The cornerstone of any effective anti-corruption movement is the widespread conviction that systemic corruption is not inevitable – that it can change. That we can change it. That we actually don’t have to live with it. The now-pending CROOK Act can help.
It was once fashionable to say that in much of the world, corruption is “cultural.” If by “cultural” we mean it is taught as a good and appropriate thing – like certain kinds of dress, or food, or religious beliefs and rituals – then this is plainly untrue. No culture teaches that a suitcase full of cash traded under the table for an illegal benefit is a good thing, one that we would not change even if we could, a practice consistent with our standards of good government.
But a great many peoples still resign themselves to corruption’s inevitability. Outsiders observe routine corruption, blended with an apparent attitude of indifference, and wrongly infer that corruption is a cultural norm. Look more carefully. You’ll typically see a people who would end corruption tomorrow . . . if they believed they could. They can imagine a world without corruption; they just can’t imagine living there. To them, a world free from systemic corruption is a “utopia” – a word that means both “perfect place” and “no place.”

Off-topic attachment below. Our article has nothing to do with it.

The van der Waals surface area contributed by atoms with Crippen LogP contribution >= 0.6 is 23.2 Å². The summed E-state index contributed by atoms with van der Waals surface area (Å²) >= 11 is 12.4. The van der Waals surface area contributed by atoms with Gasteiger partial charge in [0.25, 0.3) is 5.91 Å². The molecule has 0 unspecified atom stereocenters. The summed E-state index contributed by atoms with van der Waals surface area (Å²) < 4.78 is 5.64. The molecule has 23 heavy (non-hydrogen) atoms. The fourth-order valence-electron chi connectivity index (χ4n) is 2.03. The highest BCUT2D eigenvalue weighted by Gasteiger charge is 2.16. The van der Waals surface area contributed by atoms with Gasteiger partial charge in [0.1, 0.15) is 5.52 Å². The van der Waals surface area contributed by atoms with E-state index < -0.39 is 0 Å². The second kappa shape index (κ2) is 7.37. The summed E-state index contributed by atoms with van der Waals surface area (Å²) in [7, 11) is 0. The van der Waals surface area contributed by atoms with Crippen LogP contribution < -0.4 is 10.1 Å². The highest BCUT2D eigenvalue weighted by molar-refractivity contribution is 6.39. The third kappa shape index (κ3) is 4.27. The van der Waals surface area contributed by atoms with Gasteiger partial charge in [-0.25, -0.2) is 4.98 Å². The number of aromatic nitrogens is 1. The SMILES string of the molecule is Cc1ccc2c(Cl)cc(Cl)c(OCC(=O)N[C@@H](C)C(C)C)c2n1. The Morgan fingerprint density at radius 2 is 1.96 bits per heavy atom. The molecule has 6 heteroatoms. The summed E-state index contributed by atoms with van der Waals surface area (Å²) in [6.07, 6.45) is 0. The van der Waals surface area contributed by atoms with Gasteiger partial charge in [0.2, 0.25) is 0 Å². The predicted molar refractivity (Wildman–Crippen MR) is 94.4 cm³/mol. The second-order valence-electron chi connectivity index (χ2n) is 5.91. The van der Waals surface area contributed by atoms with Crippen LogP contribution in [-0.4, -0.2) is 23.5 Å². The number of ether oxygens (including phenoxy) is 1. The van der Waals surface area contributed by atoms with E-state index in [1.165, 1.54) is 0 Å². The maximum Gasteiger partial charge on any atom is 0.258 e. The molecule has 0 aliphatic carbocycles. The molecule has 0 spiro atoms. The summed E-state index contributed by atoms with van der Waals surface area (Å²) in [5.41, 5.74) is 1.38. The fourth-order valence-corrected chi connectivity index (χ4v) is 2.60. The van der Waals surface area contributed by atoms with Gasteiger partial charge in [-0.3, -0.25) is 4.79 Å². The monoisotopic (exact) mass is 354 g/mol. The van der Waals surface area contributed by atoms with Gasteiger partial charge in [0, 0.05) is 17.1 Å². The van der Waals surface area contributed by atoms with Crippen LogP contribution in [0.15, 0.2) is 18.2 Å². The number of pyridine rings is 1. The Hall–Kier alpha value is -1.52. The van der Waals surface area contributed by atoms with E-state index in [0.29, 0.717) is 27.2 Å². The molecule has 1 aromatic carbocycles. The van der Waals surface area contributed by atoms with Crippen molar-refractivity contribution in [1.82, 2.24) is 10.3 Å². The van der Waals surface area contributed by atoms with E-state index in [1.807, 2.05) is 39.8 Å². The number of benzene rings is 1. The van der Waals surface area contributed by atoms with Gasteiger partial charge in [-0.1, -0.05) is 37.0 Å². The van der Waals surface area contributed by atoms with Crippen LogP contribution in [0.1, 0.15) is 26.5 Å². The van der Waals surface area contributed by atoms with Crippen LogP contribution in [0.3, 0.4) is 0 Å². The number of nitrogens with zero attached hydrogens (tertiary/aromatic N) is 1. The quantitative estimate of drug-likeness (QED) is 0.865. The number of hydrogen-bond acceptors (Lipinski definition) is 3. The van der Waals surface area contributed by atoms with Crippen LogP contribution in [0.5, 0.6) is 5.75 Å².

This is precisely the mentality that must change. If we are to reduce corruption, we must put pressure on leaders. To pressure leaders, people must believe that systemic corruption is among those things we should not and need not tolerate. But getting a people to this point often requires education – not on the harms of corruption, which they know too well, but on the methods for reducing it. We need programs, and they won’t come from corrupt leaders.
Here’s where the CROOK Act can make a difference. This bill, now pending in the U.S. Congress, would use 5 percent of FCPA enforcement proceeds to fund overseas anti-corruption initiatives. The State Department and an Interagency Task Force would administer the fund. Money could support governmental or non-governmental organizations and would go to countries that are well-positioned to effectuate meaningful reform.
We could use these funds to change perceptions, to spread knowledge. Who would benefit from such programs? Everybody – citizens, companies, and governments, both here and abroad. Everybody, that is, except the crooks. That’s the point.
We’ve previously written about how the CROOK Act can help counter imbalances in supply-side enforcement, and can more directly address the plight of bribery’s victims. It can also help do something even more fundamental: it can change how we think, how we see the world, and how we understand our role in it.
At this particular moment in history, that would seem a pretty good investment.